First, it aligns two of the stronger players attempting to stave off an emerging Google hegemony, who as anyone who’s dealt with the advertising services team at Google can tell you, could benefit from some humility. 

Second, it means a large group of very smart grownups trying to make online advertising more valuable, if only so they can charge more for it. Advertisers have long been willing to pay twice the price for something that reliably delivers twice the result, and in this arithmetic is the foundation of an online ad business that delivers both superior results to its clients and superior returns to its shareholders.

Finally, to the extent that Google and Micro-HOO! are blazing the trail for ad-supported online applications and services, building the infrastructure to support that industry and educating the market as to its possibilities, it’s likely others will be able to draft on their success. The result could be a whole new generation of digital outlets, and an even broader buffet of highly targeted media.

We’ve been here before, of course. In the last Internet Bubble everybodyandthiermother.com talked about the ad model they’d use to “monetize eyeballs” when the money from their $100 million series B venture round ran low. Turns out that was harder than it seemed, and in the end we ended up with a lot of Ferrari’s on eBay and power concentrated in the hands of four or five online ad giants.

Still, things are different now. Broadband access is commonplace, and online’s share of total ad spend has reached critical mass well below its share of users’ media consumption. Most agencies understand the potential of the medium, and CMO’s are arguing about the right way to measure results instead of whether or not they can be achieved.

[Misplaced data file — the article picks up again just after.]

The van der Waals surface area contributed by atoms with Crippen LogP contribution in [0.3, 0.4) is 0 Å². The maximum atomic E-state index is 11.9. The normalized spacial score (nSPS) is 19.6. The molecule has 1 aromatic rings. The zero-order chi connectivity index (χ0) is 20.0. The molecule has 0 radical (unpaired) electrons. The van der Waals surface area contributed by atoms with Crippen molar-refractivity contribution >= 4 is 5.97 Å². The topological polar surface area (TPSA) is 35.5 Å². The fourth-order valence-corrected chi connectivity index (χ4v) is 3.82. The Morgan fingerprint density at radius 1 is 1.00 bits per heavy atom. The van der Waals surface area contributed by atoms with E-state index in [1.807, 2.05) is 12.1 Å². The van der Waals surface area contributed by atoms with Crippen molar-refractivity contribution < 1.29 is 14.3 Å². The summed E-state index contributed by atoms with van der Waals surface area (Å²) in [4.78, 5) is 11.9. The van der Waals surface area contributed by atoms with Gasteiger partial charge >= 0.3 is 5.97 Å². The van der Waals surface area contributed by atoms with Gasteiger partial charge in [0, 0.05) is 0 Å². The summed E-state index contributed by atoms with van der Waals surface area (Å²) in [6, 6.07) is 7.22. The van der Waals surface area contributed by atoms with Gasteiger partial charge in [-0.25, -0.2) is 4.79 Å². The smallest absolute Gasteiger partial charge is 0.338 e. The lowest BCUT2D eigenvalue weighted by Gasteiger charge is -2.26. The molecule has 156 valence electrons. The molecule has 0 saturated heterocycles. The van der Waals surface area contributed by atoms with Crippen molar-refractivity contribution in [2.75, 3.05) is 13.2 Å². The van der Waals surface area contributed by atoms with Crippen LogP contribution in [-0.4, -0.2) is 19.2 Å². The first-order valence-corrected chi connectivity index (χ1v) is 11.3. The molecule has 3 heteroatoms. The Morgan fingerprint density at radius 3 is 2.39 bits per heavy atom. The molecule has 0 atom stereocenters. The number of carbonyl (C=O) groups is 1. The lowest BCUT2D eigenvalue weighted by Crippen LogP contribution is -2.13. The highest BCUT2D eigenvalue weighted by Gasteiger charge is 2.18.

If the number of online ad giants is now to decline by one, but the competitive balance among those that remain is improved, it’s probably a net positive from the narrow perspective of the online ad business. In the short run, leverage with Google will increase and in the long run, advertisers will have more good options on the table.

Users will get more of the things they want online for “free,” at least in terms of cold hard cash. What the cost to them will be in terms of attention, choice and privacy, it’s much harder to say.


  1. Microhoo could be a strong contender in the search space if they are able to quickly consolidate their offerings, leverage the recent AQuantive purchase and continue to innovate in the space. No easy task.

  2. That is a short sighted approach to the ad model. Just because people won’t pay for content, media or applicatons in the way it is currently being offered does NOT mean that they won’t pay for content.

    Sellers of content, media and applications need to think of another approach to sell their wares.